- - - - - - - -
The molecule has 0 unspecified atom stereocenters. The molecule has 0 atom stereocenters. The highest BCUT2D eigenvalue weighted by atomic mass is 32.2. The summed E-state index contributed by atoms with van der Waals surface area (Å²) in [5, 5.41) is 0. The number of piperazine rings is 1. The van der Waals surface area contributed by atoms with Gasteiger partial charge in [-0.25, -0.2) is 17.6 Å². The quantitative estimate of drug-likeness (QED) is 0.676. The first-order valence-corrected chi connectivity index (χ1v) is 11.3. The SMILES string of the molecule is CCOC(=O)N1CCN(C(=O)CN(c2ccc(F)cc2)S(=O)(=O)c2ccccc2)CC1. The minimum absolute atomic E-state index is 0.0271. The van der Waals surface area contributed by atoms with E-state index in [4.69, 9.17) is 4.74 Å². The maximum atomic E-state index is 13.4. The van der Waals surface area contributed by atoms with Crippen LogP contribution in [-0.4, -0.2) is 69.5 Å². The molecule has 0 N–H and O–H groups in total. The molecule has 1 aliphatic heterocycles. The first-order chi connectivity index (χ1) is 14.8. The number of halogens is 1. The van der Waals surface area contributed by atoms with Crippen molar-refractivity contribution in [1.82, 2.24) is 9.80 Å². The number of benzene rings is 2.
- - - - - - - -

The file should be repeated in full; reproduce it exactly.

The molecule has 0 unspecified atom stereocenters. The molecule has 0 atom stereocenters. The highest BCUT2D eigenvalue weighted by atomic mass is 32.2. The summed E-state index contributed by atoms with van der Waals surface area (Å²) in [5, 5.41) is 0. The number of piperazine rings is 1. The van der Waals surface area contributed by atoms with Gasteiger partial charge in [-0.25, -0.2) is 17.6 Å². The quantitative estimate of drug-likeness (QED) is 0.676. The first-order valence-corrected chi connectivity index (χ1v) is 11.3. The SMILES string of the molecule is CCOC(=O)N1CCN(C(=O)CN(c2ccc(F)cc2)S(=O)(=O)c2ccccc2)CC1. The minimum absolute atomic E-state index is 0.0271. The van der Waals surface area contributed by atoms with E-state index in [4.69, 9.17) is 4.74 Å². The maximum atomic E-state index is 13.4. The van der Waals surface area contributed by atoms with Crippen LogP contribution in [-0.4, -0.2) is 69.5 Å². The molecule has 0 N–H and O–H groups in total. The molecule has 1 aliphatic heterocycles. The first-order chi connectivity index (χ1) is 14.8. The number of halogens is 1. The van der Waals surface area contributed by atoms with Crippen molar-refractivity contribution in [1.82, 2.24) is 9.80 Å². The number of benzene rings is 2.